Dennis writes:

Why is 2-3% real return a bad investment? They look incredibly attractive these days. Also, a fair comparison would be what investors actually earn once you take into account various behavioral biases/tendencies and inefficiencies in the investment sector (e.g.: http://gestaltu.com/wp-content/uploads/2014/08/Individual_vs_Asset_Classes_Bernstein-1024x577.jpg)


Brian writes:

Wait.

So the absolute worst case single rich person return is a guaranteed mostly tax free 1% real return? And typical is 3-4% and more real, tax free?

That's fantastic. Go find me a secure safe bond returning 1% over inflation, mostly tax exempt and indexed to future inflation increases. If you can find a deal like that we'll soon be billionaires. Find a 4% real return for middle class couples and we could be trillionaires.

So you're saying SS is a trillion dollar beneficial idea for Americans. Big government Democrats will agree.

Note: Today's 5 year TIPS yield is 0.13%. Earlier this month it was -.05% -- that's _minus_ 0.05.

Kevin Erdmann writes:

Commenters saying what a great deal this is, I would assume, then, that you have your private retirement savings in funds with expected returns lower than this?

Charlie writes:

Expected returns for Social Security should be compared to bonds, not equities. The alternate scenarios presented above hardly seem politically infeasible, so presuming that SS is anywhere near as risky as equities would be ridiculous. The income stream is certainly more bond-like.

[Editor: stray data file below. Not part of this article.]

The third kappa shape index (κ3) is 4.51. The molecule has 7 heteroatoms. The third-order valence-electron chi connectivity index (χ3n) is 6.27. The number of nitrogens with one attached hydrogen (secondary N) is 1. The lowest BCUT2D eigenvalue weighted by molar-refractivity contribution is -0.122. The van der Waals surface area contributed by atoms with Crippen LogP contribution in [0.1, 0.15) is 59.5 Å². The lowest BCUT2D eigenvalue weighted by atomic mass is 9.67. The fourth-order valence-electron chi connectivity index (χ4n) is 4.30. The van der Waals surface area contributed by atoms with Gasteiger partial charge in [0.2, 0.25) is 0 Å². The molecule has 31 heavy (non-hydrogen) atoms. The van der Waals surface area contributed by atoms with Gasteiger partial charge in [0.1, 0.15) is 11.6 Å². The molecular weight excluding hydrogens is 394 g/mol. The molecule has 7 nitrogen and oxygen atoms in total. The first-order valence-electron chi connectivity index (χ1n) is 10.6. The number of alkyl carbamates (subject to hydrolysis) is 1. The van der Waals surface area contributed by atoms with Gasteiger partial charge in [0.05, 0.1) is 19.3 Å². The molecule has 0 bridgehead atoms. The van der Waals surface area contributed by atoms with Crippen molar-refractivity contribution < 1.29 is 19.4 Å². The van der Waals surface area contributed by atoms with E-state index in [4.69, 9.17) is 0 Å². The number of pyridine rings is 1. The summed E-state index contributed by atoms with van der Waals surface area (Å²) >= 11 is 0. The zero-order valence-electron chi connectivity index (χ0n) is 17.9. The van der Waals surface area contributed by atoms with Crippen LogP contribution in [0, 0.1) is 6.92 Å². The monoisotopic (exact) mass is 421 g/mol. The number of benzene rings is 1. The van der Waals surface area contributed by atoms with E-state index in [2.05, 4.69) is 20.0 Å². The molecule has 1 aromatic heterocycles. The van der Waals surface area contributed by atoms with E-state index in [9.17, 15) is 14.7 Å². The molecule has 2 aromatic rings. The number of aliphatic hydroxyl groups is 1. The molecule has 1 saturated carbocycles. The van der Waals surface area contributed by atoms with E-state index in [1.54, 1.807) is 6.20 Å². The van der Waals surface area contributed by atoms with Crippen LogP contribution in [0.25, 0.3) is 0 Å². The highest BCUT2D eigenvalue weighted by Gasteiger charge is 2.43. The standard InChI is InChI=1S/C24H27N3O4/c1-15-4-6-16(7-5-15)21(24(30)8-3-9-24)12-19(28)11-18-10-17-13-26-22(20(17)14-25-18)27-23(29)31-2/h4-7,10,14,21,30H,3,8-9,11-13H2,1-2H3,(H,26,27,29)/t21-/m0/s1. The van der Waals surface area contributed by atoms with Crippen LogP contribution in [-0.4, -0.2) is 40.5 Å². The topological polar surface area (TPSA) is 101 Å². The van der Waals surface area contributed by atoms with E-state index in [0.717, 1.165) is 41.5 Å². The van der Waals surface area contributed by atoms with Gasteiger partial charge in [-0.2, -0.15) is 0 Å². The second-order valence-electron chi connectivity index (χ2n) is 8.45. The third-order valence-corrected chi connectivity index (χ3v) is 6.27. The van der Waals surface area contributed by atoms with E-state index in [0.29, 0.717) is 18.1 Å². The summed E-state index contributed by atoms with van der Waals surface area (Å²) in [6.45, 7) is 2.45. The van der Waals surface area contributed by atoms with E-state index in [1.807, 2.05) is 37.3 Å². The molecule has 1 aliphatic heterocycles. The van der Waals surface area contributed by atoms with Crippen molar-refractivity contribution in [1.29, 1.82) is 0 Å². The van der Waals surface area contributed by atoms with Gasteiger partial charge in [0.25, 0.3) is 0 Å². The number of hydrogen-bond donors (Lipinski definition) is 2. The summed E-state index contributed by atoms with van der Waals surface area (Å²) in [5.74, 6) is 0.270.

I'm just going to ballpark some numbers. Consider someone employed and paying SS taxes for 40 years. The higher earning years are later on, so let's say that this averages out to 15 years duration.

15 year TIPS are around 0.70% real return. "A majority of recent cohorts can expect a real return of 2% or less" in the alternate scenarios. That isn't too bad, all things considered.

Thomas writes:

Social Security payouts represent "returns" only in the sense that the proceeds of bank robberies do. Even when SS receipts outstripped payouts, the surplus was spent on other government programs. It wasn't invested* and therefore didn't yield "returns."

Some will argue that it was "invested," to the extent that it went into things like education and highways, which boost productivity. But that doesn't account for the opportunity cost -- the things that the private sector would have done with the same money. And given that government spending, on the whole, is counterproductive (e.g., $1.6 trillion annual deadweight loss due to regulation, significant reduction in growth rate per the Rahn curve), I stand by the view that the "returns" on SS amount to nothing more than robbing Peter to pay Paul.